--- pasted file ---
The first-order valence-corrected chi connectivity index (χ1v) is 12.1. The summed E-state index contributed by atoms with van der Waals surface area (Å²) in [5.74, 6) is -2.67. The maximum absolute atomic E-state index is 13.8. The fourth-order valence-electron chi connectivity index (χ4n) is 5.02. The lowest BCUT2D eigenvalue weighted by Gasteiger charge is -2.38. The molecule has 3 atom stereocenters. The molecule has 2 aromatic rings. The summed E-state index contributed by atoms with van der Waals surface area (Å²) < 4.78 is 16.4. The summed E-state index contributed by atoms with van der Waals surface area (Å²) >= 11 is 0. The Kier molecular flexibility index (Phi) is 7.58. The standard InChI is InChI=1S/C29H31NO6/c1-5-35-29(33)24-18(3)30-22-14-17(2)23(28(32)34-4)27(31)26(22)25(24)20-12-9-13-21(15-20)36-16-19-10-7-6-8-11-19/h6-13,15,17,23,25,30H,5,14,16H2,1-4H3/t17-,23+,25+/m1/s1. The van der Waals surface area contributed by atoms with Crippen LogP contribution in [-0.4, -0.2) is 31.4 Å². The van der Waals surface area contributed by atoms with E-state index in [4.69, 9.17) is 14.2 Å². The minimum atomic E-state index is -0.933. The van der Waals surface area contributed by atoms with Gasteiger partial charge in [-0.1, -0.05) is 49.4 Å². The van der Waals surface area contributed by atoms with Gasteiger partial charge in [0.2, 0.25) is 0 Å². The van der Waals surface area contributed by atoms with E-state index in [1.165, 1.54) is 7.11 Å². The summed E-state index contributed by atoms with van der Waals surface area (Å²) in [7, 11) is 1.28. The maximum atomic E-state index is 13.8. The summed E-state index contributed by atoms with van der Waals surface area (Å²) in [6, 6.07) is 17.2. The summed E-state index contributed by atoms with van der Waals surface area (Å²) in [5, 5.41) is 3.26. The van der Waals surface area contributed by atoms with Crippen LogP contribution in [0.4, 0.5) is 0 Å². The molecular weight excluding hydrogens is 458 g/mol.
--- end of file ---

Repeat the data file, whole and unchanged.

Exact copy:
The first-order valence-corrected chi connectivity index (χ1v) is 12.1. The summed E-state index contributed by atoms with van der Waals surface area (Å²) in [5.74, 6) is -2.67. The maximum absolute atomic E-state index is 13.8. The fourth-order valence-electron chi connectivity index (χ4n) is 5.02. The lowest BCUT2D eigenvalue weighted by Gasteiger charge is -2.38. The molecule has 3 atom stereocenters. The molecule has 2 aromatic rings. The summed E-state index contributed by atoms with van der Waals surface area (Å²) < 4.78 is 16.4. The summed E-state index contributed by atoms with van der Waals surface area (Å²) >= 11 is 0. The Kier molecular flexibility index (Phi) is 7.58. The standard InChI is InChI=1S/C29H31NO6/c1-5-35-29(33)24-18(3)30-22-14-17(2)23(28(32)34-4)27(31)26(22)25(24)20-12-9-13-21(15-20)36-16-19-10-7-6-8-11-19/h6-13,15,17,23,25,30H,5,14,16H2,1-4H3/t17-,23+,25+/m1/s1. The van der Waals surface area contributed by atoms with Crippen LogP contribution in [-0.4, -0.2) is 31.4 Å². The van der Waals surface area contributed by atoms with E-state index in [4.69, 9.17) is 14.2 Å². The minimum atomic E-state index is -0.933. The van der Waals surface area contributed by atoms with Gasteiger partial charge in [-0.1, -0.05) is 49.4 Å². The van der Waals surface area contributed by atoms with Gasteiger partial charge in [0.2, 0.25) is 0 Å². The van der Waals surface area contributed by atoms with E-state index in [1.165, 1.54) is 7.11 Å². The summed E-state index contributed by atoms with van der Waals surface area (Å²) in [7, 11) is 1.28. The maximum atomic E-state index is 13.8. The summed E-state index contributed by atoms with van der Waals surface area (Å²) in [6, 6.07) is 17.2. The summed E-state index contributed by atoms with van der Waals surface area (Å²) in [5, 5.41) is 3.26. The van der Waals surface area contributed by atoms with Crippen LogP contribution in [0.4, 0.5) is 0 Å². The molecular weight excluding hydrogens is 458 g/mol.